The Canteen Mystery
Cool Living
Definitely not Brahms
Throwaway Lines
My Grandfather
Trimming a Eucalypt
Rivers I have known
Friday 13th
Night Visitor
Plain Song
My new career
Daisy - a love sonnet
Wetland Survival
...yes, it's in the eye...
Fear of Forests
Cup Day Chat
Winds of Change
Hating the Wind

List of 2008 stories

Cool Living

According to those less fortunate souls who reside on the big, flat, hot island to our North, Tasmania is a cold, bleak place, inhabited by strange types. We don’t bother to correct them. It would take too long. Besides, if they knew the truth, the place would be overrun. So don’t let on, will you? Sure it gets a bit cool in the winter in the high country. Even get some snow on the mountains if we are lucky. Lower down we get frosts, but they usually clear a couple of hours after sunrise. All country kids have memories of trooping of to school beside white coated, tree lined paddocks under a blue sky with a couple of clouds in it. Nothin’ prettier, believe me.

Sometimes on these cool days the kids would find a goanna lying still and stiff by the track. Caught in the open overnight, the poor beggar had got frozen stiff. Not dead you understand. They are cold blooded, and when the temperature drops to zero they ice up. Left alone in the rising heat of the day, they thaw out, warm up and wander off. But kids are interfering little sods and being kids they poke it and pick it up. If they were still close to home they might run back and load the lizard into the oven of the perpetually warm fuel stove in the kitchen. They’d reckon they were saving its life or something If not, they would more likely take it on to school and put it in somebody’s desk. More than one town bred teacher has had an interesting start to the day when they opened a desk drawer and met an annoyed Blue Tongue.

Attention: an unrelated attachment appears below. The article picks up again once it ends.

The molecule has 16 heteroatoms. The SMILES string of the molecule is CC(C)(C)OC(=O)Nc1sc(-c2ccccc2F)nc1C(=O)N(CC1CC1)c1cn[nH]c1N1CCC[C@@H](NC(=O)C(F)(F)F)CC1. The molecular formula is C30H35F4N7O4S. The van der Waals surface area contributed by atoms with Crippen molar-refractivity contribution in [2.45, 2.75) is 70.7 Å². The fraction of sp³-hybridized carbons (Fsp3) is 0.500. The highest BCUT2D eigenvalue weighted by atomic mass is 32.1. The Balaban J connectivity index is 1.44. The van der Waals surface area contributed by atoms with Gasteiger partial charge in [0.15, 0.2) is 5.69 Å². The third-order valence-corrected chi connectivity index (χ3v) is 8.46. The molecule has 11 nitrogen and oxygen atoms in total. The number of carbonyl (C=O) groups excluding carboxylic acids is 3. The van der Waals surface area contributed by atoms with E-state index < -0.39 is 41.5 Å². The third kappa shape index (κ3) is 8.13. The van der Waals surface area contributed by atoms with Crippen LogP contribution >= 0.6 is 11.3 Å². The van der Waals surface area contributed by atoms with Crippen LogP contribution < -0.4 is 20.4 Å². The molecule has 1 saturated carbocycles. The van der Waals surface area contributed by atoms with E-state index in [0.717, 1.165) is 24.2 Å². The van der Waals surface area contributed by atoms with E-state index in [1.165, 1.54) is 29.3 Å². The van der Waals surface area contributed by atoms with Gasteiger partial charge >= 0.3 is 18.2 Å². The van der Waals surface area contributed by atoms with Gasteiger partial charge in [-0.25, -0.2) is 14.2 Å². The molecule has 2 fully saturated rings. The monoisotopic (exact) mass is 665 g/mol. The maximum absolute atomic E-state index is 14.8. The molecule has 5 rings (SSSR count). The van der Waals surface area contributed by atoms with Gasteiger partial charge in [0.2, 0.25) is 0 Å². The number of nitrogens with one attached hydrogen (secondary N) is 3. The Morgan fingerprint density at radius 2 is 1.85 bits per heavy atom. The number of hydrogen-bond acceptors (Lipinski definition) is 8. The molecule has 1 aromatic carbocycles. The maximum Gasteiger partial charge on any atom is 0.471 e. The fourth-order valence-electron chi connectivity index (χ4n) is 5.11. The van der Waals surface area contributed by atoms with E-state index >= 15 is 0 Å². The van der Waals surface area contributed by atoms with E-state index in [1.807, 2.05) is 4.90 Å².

The farm up the road from our place was a nice little dairy farm run by a mum and dad and their three kids. The two youngest were still at school, and walked the two mile there each morning and back at night. The eldest was about 17 and had finished school. She was helping out at home till she took off for the city to be a nurse or typist or shop girl. She was a real country girl, pretty and nice with it. So when her brother came barging through the kitchen door with a frigid, foot long goanna in his hand, she calmly accepted the fact that he was carrying on the old tradition of thawing lizards. Once he was gone she carried on with her housekeeping jobs, sweeping, dusting, washing, and so on. Mum and dad had gone to the sales and were due back for lunch. Then there was a knock on the front door. Had to be a stranger, all the locals came round the back. In the porch was a travelling salesman. Used to be a lot of them back then. He was nicely surprised to be greeted by a good looking girl at the door, and just about the time for morning tea. He must have thought his luck was right in. He started his line of chat, and she was happy to have a new face around. She was wondering if it would be a good idea of inviting him in for a cuppa, when she suddenly remembered. “Excuse me, I have a goanna in the oven” and she darted back to the kitchen. Removing the unroasted reptile, and dropping it into a box, she returned to the front door. 50 yards away, the travelling rep was hastily climbing into his car. Must have been something she said.

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